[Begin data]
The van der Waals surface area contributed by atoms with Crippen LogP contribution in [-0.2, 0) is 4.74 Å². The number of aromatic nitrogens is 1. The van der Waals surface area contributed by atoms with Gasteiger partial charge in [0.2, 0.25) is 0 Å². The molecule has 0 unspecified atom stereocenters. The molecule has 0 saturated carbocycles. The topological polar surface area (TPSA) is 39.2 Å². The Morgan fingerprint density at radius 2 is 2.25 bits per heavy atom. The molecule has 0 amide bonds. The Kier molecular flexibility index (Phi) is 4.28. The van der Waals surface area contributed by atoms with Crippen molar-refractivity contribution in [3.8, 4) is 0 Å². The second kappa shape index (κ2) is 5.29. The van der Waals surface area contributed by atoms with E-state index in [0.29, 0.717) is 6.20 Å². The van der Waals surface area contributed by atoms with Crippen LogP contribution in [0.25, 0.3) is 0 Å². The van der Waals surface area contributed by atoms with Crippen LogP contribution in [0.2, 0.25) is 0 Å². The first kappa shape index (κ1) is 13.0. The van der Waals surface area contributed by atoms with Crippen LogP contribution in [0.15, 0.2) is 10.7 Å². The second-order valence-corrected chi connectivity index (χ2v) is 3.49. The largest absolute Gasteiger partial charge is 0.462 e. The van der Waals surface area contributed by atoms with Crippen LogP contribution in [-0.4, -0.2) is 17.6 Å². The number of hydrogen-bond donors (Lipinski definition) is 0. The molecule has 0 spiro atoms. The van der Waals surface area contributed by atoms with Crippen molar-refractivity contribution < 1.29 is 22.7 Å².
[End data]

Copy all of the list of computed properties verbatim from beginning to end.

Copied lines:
The van der Waals surface area contributed by atoms with Crippen LogP contribution in [-0.2, 0) is 4.74 Å². The number of aromatic nitrogens is 1. The van der Waals surface area contributed by atoms with Gasteiger partial charge in [0.2, 0.25) is 0 Å². The molecule has 0 unspecified atom stereocenters. The molecule has 0 saturated carbocycles. The topological polar surface area (TPSA) is 39.2 Å². The Morgan fingerprint density at radius 2 is 2.25 bits per heavy atom. The molecule has 0 amide bonds. The Kier molecular flexibility index (Phi) is 4.28. The van der Waals surface area contributed by atoms with Crippen molar-refractivity contribution in [3.8, 4) is 0 Å². The second kappa shape index (κ2) is 5.29. The van der Waals surface area contributed by atoms with E-state index in [0.29, 0.717) is 6.20 Å². The van der Waals surface area contributed by atoms with Crippen LogP contribution in [0.25, 0.3) is 0 Å². The van der Waals surface area contributed by atoms with Crippen LogP contribution in [0.2, 0.25) is 0 Å². The first kappa shape index (κ1) is 13.0. The van der Waals surface area contributed by atoms with Crippen LogP contribution in [0.15, 0.2) is 10.7 Å². The second-order valence-corrected chi connectivity index (χ2v) is 3.49. The largest absolute Gasteiger partial charge is 0.462 e. The van der Waals surface area contributed by atoms with Crippen LogP contribution in [-0.4, -0.2) is 17.6 Å². The number of hydrogen-bond donors (Lipinski definition) is 0. The molecule has 0 spiro atoms. The van der Waals surface area contributed by atoms with Crippen molar-refractivity contribution < 1.29 is 22.7 Å².